Tardy people may have benefits that punctual people do not — but is that the only thing that matters?
It’s a running joke between us because like her, I also tend to be habitually late. Over the years I’ve been convicted by people who believe that being late is rude, selfish, and positively uncivilized, and I’ve tried to modify my behavior accordingly. But no matter how hard I try or how early I begin preparations to leave, I can’t ever seem to be any earlier than one minute late.
It doesn’t help that I don’t prize punctuality myself. When I invite guests over, I am overwhelmingly relieved when they are 10 to 30 minutes late. A guest who is spot on time usually catches me putting frantic finishing touches on everything (on a good day), while a guest who is early catches me totally off-guard and unprepared. In fact, the only way I can understand how people feel about being late is by imagining that it’s the same way I feel about being early — it’s flat-out rude, and feels like a personal affront.
At times, I’ve wondered if this is a manifestation of some deep, fatal flaw in my character, like unconscious narcissism or psychopathy. (Because I’m never overly dramatic.) The truth is that I feel incredibly panicked and guilty when I realize I’m going to be late, and I genuinely hate giving the impression that someone’s else’s time isn’t valuable to me, because it is. It’s just that my own time seems to operate according to unpredictable laws … which, according to Southern Living, might not be a fatal flaw at all. In fact, being chronically late might help me live longer and be more successful:
As Diana DeLonzor wrote in her book, Never Late Again, many late people tend to be both optimistic and unrealistic. That means they truly, deeply believe that they can, say, go for a run, take a shower, stop at the Piggly Wiggly to buy groceries for dinner, pick up the dry cleaning, and still make it on time to pick up the kids from school all in one hour. That is a clearly optimistic schedule, yet many chronically late people truly believe it’s possible, even when proven time and again that it’s not. That level of optimism reaches far beyond an over-planned schedule, though. According to researchers at Harvard Medical School, “Research tells us that an optimistic outlook early in life can predict better health and a lower rate of death during follow-up periods of 15 to 40 years …”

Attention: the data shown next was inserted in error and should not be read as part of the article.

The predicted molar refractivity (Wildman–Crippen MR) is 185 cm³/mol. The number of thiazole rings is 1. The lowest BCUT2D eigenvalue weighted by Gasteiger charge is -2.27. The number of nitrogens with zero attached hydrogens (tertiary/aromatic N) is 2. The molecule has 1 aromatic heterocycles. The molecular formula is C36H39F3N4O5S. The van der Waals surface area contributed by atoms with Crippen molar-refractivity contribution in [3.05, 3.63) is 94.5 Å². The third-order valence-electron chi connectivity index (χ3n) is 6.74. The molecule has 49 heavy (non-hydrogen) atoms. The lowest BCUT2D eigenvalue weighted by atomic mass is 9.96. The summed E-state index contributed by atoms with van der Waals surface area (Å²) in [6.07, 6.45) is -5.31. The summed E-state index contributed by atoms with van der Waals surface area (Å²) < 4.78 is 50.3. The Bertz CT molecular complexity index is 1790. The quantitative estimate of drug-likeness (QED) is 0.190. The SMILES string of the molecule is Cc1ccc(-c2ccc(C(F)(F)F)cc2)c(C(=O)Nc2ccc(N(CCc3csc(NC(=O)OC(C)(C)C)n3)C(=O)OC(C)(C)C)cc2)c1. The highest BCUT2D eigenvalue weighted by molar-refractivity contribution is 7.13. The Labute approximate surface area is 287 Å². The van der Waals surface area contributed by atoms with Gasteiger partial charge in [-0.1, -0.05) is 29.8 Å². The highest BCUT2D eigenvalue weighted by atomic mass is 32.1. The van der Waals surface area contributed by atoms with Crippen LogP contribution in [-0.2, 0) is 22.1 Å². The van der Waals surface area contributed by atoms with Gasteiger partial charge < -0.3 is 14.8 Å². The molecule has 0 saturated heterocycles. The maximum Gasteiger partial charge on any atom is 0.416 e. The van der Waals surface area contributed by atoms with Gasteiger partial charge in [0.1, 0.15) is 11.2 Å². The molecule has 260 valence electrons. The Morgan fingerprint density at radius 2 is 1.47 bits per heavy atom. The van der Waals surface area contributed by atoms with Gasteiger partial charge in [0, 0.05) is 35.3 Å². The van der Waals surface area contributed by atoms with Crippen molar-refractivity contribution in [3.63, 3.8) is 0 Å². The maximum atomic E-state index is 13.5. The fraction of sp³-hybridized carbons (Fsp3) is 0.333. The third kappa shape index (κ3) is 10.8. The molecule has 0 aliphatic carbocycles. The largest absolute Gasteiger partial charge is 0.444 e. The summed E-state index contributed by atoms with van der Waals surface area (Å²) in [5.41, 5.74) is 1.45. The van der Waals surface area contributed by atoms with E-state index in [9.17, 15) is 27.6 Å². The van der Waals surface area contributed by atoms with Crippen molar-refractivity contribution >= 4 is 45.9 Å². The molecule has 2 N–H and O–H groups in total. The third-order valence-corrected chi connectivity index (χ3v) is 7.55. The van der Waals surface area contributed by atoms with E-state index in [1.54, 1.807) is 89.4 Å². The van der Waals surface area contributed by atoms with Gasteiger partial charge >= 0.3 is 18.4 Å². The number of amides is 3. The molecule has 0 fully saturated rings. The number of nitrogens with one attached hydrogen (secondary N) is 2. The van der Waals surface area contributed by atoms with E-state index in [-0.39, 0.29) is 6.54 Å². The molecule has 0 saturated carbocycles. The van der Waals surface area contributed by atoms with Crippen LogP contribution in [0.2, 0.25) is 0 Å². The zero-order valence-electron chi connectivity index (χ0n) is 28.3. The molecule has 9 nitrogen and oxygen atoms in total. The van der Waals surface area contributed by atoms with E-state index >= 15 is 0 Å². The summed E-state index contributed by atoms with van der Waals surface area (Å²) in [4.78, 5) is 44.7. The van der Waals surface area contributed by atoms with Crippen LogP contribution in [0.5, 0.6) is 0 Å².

Finally, it’s important to understand that for some people, lateness is not entirely their fault, because they may have a completely different sense of time than you. A team of scientists put one minute on the clock and asked two different groups of people with Type A (ambitious, driven) or Type B (relaxed, creative) personalities and asked them to guess how much time had passed. Their study revealed that people with Type A personalities guessed that an average of 58 seconds had passed, while those with Type B personalities thought an average of 77 seconds had passed. That 19 second difference in perception could add up quickly leading someone to be very late to lunch.
I have never identified with anything more in my life. Planning to cram an absurd amount of activities into a disproportionately tiny window of time is practically a daily ritual for me, and no matter how many times I end up frazzled and late, I keep doing the same thing. Time seems to stretch out endlessly at the beginning of the day and move slowly, and then suddenly at 1 o’clock the minutes fly by and the day is bafflingly over.
And while I wish I could just carry a printout of this research for every occasion when I’m late, it still doesn’t address the core problem of consideration for others. Some people are genuinely hurt by tardiness, and no amount of research or explanations will undo that hurt. In order to be considerate of others, I’ll keep trying to figure out how to see time more realistically and be more punctual.
On the flip side, I might start requesting that people be a half-hour late when they come see me. After all, doesn’t consideration go both ways?
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